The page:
Background: Currently available clinical information regarding management of posterior uveal melanomas complicated by nodular extrascleral extension is inadequate to determine the role, if any, for plaque radiotherapy in such patients.
Methods: The authors performed a retrospective descriptive study of eight patients with a choroidal or ciliochoroidal melanoma complicated by nodular extrascleral extension who were treated by surgical excision of the extrascleral nodule followed immediately by plaque radiotherapy of the intraocular tumour. The calculated volume of the extrascleral nodule was greater than 1 mm3 but less than 1000 mm3 in all cases, and the intraocular tumour was deemed treatable by plaque radiotherapy in all patients.
Results: Four of the eight patients died during available follow-up, three from metastatic melanoma and one from a second cancer. The median length of follow-up for the four surviving patients was 10.1 years. The actuarial 5-year and 10-year all-cause death rates were 37.5% and 53.1% respectively. One of the eight patients experienced local intraocular tumour relapse following plaque therapy and underwent secondary enucleation. None of the patients experienced orbital tumour recurrence or underwent secondary orbital exenteration.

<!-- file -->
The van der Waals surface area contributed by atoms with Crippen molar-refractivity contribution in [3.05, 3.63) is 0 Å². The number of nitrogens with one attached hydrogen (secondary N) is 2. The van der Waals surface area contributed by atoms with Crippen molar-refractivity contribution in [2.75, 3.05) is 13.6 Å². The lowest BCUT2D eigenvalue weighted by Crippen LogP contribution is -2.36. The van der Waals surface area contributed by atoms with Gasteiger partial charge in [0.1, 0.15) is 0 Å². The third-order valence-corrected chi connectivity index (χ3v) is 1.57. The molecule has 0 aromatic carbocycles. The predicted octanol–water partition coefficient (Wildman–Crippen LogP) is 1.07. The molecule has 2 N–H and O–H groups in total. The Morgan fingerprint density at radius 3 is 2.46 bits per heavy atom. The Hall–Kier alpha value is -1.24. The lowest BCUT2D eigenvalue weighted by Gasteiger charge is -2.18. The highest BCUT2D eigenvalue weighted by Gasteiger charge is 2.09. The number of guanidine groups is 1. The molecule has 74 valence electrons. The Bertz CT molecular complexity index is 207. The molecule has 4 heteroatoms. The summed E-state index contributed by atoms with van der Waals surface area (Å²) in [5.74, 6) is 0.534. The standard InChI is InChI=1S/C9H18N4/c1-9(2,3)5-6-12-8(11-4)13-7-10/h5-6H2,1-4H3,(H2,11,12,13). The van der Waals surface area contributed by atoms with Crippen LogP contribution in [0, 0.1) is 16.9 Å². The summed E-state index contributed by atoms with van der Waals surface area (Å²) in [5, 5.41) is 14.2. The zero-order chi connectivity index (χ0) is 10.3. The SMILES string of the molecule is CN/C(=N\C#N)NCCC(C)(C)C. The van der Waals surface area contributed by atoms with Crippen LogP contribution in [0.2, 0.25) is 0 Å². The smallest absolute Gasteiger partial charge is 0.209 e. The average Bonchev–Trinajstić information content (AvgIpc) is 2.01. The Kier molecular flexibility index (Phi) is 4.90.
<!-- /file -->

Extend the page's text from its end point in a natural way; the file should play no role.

Interpretation: Our results coupled with previously published results from another centre suggest that plaque radiotherapy may be an effective local treatment for selected patients with choroidal or ciliochoroidal melanoma complicated by nodular extrascleral extension. The fact that none of the patients in this series or in the previously reported series experienced orbital recurrence following plaque radiotherapy or required secondary orbital exenteration suggests that plaque therapy may be better than enucleation alone in terms of these end points. These results should not be extrapolated, of course, to patients with massive extrascleral tumour extension or a choroidal or ciliochoroidal melanoma too large for plaque radiotherapy.